I need to start this article with an apology. I’m really sorry. I am absolutely sorry to everyone who has mentioned Evil West to me lately and suggested that it looks like a great game, only for me to shrug and say it looks like penalty fee, writing it off as a B-grade action game that would be lost in the landscape of future releases. I recently had the opportunity at Gamescom 2022 to play around 30 minutes of the upcoming title from the developers of Shadow Warrior 3, Flying Wild Hog, and realized how wrong I was. Evil West is hands down one of the best things I’ve played on the show and has shot up to the upper limits of my most wanted games this year.
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Some context perhaps, for those who need it. Evil West is an upcoming third-person action game where you take on the role of Jesse Rentier, a vampire hunter in a doomed version of American Frontier. Gameplay-wise, think of it like Devil May Cry meets Bulletstorm meets Mad World. Or somewhere in between all of that.
My demo showed me the second level of the game, some of which you may have seen in some previous game trailers, starting with Jesse in a very Wild West mining town with his partner, Edgar, and a screaming prisoner in tow. The first section of the level had me fighting my way through the dusty and mostly abandoned town, fending off surly bandits as I went and giving me my first taste of the game’s meaty combat. My impressions in the first few minutes of the preview were of a slick and competent third-person shooter in a rather unique setting, based on my initial instinct to pick off enemies within range. But while Jesse comes equipped with a handful of different flavors of weapons, his main arm comes in the form of, well, his arm.
The Gauntlet weapon in Evil West is his biggest grappling hook and an absolute explosion to use. The Flying Wild Hog crew present during my demo put it best when they described Evil West’s melee as “Complex, but not complicated.” Everything is very contextual, meaning that positioning, enemy states, and the surrounding environment are just as important as your choice of combo or special ability. Jesse, as he was in the preview, could moan at enemies at close range, close the distance with a dash move, knock them out of the air, take out stunned baddies with brutal finishers, or shoot them at other enemies and environmental hazards, and That is only the beginning. game stuff. It’s super, super satisfying, and almost enough to make shooting feel superfluous (but not quite, because shooting is a lot of fun too!).
The rest of the level I played had me delving into a semi-abandoned mine, now home to a horde of ‘Familiars’, the game’s race of vampires. While shooting and punching my way through these creatures of varying levels of ugliness, I also engaged in some light traversal and environmental puzzles, mostly by using my gauntlet as a tether to knock objects down or swing across ledges. . There are a couple of interesting things I noted in this section: one is that the spiders that infest these mines, which are purely for visual effects, can be disabled in the options menu for arachnophobes. Also, one point where the game made me meet the requirement Tropey slipped through a crack in the wall only to get stuck due to the giant Gauntlet made me laugh to myself, and hopefully it’s an indication of the irony. the tone the game is looking for.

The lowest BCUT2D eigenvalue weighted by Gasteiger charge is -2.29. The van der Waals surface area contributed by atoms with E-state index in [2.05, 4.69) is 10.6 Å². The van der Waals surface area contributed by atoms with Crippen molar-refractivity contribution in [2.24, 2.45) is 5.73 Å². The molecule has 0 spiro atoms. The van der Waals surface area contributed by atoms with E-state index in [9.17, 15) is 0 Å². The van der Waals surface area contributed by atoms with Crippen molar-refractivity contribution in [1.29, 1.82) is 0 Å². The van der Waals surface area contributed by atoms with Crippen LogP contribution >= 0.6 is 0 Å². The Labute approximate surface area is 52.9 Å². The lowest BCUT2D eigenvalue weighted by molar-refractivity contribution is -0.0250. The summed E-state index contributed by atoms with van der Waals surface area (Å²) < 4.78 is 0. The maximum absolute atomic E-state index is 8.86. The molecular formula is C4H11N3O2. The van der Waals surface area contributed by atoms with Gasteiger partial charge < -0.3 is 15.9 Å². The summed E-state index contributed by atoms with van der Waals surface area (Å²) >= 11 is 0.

After traversing the mine section, taking on a few rooms of baddies both on foot and in the air with the occasional hook on a spiked wall for good measure, I climaxed this hands-on demo in the form of a boss battle. . This fight against a huge, demon-like Familiar came with a warning from the Flying Wild Hog developers watching me play, who advised me to spend my bonus skill point on a healing skill upgrade. Turns out I didn’t need it though, as I took out the boss entirely and supposedly impressed the team by taking advantage of a strategy they hadn’t seen anyone use yet. I’m not sure how I’m the only one who thought of throwing growls at nearby enemies. within the big guy to take large portions of his health, as well as farm the little ones for health pickups. I’m usually terrible at games though, so I’ll take the praise where I can. I guess it’s just another testament to how flexible and brutally satisfying melee is.
The trick with Evil West is that I could talk about it all day, and you could watch any number of gameplay videos, but it’s the kind of game you need to experience firsthand to understand. It’s been a long, long time since I’ve played something that feels this good, especially with a controller in hand (the studio recommends that PC gamers opt for a controller as well). I’m looking forward to spending more time and seeing if the amount of fun I had in a short session carries over to the full game, at least to see where the spaghetti western vampire story goes effortlessly.
Evil West launches on November 22 for PS5, PS4, Xbox Series X|S, Xbox One, and PC. The cheapest copy is currently $74 with shipping from Amazon.